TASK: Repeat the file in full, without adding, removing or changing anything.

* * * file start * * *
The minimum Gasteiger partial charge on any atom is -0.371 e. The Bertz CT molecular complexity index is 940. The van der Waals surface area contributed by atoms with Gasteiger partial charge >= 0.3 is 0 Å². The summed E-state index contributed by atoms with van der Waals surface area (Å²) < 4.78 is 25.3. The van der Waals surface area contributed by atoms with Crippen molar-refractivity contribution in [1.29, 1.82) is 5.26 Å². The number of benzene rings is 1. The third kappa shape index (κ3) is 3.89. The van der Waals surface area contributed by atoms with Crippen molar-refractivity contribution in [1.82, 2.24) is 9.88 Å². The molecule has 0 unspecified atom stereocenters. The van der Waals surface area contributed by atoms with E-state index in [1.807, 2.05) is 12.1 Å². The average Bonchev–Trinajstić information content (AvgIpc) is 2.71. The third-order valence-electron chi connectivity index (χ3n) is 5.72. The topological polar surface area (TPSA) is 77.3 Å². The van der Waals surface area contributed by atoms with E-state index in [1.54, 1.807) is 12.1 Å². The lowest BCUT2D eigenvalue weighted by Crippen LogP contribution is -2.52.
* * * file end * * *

The minimum Gasteiger partial charge on any atom is -0.371 e. The Bertz CT molecular complexity index is 940. The van der Waals surface area contributed by atoms with Gasteiger partial charge >= 0.3 is 0 Å². The summed E-state index contributed by atoms with van der Waals surface area (Å²) < 4.78 is 25.3. The van der Waals surface area contributed by atoms with Crippen molar-refractivity contribution in [1.29, 1.82) is 5.26 Å². The number of benzene rings is 1. The third kappa shape index (κ3) is 3.89. The van der Waals surface area contributed by atoms with Crippen molar-refractivity contribution in [1.82, 2.24) is 9.88 Å². The molecule has 0 unspecified atom stereocenters. The van der Waals surface area contributed by atoms with E-state index in [1.807, 2.05) is 12.1 Å². The average Bonchev–Trinajstić information content (AvgIpc) is 2.71. The third-order valence-electron chi connectivity index (χ3n) is 5.72. The topological polar surface area (TPSA) is 77.3 Å². The van der Waals surface area contributed by atoms with E-state index in [1.54, 1.807) is 12.1 Å². The lowest BCUT2D eigenvalue weighted by Crippen LogP contribution is -2.52.